Long service foster carers urge others to come forward

11 October 2013

A husband and wife who are among North Yorkshire’s longest serving foster carers are urging other people to come forward and make a difference to the lives of children in care.

Melvyn and Hilary Aubin, who are both in their 60s, have been foster carers for 30 years and are still fostering. They have fostered over 200 children from babies, to teenagers, to sibling groups to young mothers with babies. They are now urging others also to consider fostering.

 Hilary said:

If anybody thinks they can help a child or young person through a difficult time and get them back on track then I urge them to do it.

It is such a worthwhile thing to do and everybody has something to offer.

Melvyn and Hilary received their long service award at a recent fostering conference held by North Yorkshire County Council. The conference attracted over 140 foster carers to attend training workshops and presentations on issues such as internet safety and support networks.

Although the local authority has an impressive record of placing children and young people in care with families, there is an urgent need for more families to come forward, particularly families willing to take on siblings and teenagers and those with special needs.

About 360 children are in foster homes in North Yorkshire but the authority needs another 50 carers to meet demand, including carers willing to give children a placement up to adulthood. A number of information evenings are therefore being held around the county on November 26th for anybody who might be interested in becoming a foster carer.

Melvyn and Hilary, who have taken in children from all over the county, decided before they were married that they wanted to be foster carers, but waited until their own two boys were teenagers before they took on the commitment. They have never looked back and “have no intention of packing up”.

Hilary said:

We’ve fostered lots and lots of teenagers, and we’re still in touch with many and we have become grandparents to the children of one of them. We still get calls from them asking ‘how do you make that shepherd’s pie?’ or ‘how do you make that pastry?’ We’ve had some foster children for ten to 13 years, some are overnight placements and we still provide respite for other carers.

Fostering is about giving stability and a normal life to children and young people. For some it’s about working with their parents and getting them back home. There are always challenges, always things to learn and it is always rewarding. It also helps to have a sense of humour.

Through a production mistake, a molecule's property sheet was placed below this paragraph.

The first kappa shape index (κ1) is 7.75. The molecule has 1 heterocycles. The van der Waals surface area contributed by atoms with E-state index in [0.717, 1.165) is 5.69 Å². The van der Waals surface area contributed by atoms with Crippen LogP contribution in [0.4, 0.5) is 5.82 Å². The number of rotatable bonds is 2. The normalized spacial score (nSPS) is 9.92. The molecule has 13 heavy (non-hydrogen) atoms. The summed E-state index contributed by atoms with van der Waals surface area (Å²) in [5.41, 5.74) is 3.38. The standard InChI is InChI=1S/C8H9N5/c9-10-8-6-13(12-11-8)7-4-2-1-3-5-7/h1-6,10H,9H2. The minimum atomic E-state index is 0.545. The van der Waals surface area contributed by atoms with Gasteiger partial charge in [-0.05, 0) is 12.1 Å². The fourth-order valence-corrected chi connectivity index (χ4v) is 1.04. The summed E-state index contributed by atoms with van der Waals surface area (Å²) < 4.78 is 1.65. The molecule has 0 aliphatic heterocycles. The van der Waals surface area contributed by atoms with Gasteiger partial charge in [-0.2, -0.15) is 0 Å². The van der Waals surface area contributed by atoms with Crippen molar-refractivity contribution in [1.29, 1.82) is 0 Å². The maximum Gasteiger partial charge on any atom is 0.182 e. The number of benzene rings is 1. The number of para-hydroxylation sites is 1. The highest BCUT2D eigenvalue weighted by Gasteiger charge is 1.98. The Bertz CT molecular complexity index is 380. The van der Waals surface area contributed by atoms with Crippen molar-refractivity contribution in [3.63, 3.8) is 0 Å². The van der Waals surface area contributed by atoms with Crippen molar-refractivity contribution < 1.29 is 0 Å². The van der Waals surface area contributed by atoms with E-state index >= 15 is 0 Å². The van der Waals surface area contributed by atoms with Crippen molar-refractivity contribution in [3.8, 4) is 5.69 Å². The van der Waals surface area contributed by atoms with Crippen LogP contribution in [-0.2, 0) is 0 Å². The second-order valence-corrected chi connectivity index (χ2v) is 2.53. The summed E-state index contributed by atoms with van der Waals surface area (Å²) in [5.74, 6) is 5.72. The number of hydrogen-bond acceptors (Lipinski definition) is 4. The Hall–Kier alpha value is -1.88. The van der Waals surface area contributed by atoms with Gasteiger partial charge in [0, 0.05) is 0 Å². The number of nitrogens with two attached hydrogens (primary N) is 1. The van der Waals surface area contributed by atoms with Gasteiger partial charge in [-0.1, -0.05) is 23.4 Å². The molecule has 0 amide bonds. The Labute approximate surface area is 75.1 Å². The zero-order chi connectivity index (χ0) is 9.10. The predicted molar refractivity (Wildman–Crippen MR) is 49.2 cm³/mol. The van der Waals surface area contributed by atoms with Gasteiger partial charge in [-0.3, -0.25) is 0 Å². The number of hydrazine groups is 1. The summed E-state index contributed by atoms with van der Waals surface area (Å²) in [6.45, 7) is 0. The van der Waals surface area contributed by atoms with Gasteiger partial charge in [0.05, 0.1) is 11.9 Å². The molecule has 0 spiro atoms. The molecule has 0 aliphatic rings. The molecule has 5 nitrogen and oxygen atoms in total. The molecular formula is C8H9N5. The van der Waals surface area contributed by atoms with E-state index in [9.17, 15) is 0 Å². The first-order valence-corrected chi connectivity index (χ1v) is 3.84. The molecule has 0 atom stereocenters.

Melvyn and I are lucky to have our home and our own family and we have always wanted to help other children and young people who don’t have these things.

We once fostered a 17-year-old girl with her own baby and we took her to the seaside and she wanted a bucket and spade and a fishing net to use on the beach just like other children because she had never had that.

We still play cricket and build sandcastles and go to the beach with our foster children and young people because we can see how much pleasure they get from the smallest things of our daily life.

Hilary and Melvyn also support other foster carers and help to run foster care support groups and meetings.

Hilary said:

You are never on your own as a foster carer. The local authority is there to support and give advice and there are always other foster carers to talk to and swap experiences.

The couple have been specialist foster carers for the last 15 years which means they take on children and young people with particular challenges such as physical and mental disability or emotional difficulties. Hilary added: “People also think you can never be a foster carer when you are older, but you have more time, more patience and more understanding to help these young people through.”

It is the dedication of foster carers like Hilary and Melvyn that has led to North Yorkshire being recognised as a beacon of good practice nationally in the long-term support it gives to children in care. The county has twice the national average of care leavers going on to university and a higher proportion participating in education, training or employment when compared with similar local authorities.

County Councillor Tony Hall, North Yorkshire’s Executive Member for the Children and Young People’s Service said:

Foster carers perform vital work in turning lives around for children and young people in our care system – a stable and loving environment to grow up in makes every difference”, “We hope the example of dedicated foster carers like Hilary and Melvyn will encourage more people to consider following in their footsteps. We do not underestimate the challenges of this work but we know that the rewards are very great indeed.

Carers in North Yorkshire receive support and training, and a weekly allowance which matches the Fostering Network recommended rate.

For information about becoming a foster carer and to find out about our information events around the county go to www.northyorks.gov.uk/fostering or call Fostering North Yorkshire on 0800 054 6989.

Picture shows: Melvyn and Hilary Aubin receive their long service fostering award from County Councillor Tony Hall, North Yorkshire’s Executive Member for the Children and Young People’s Service

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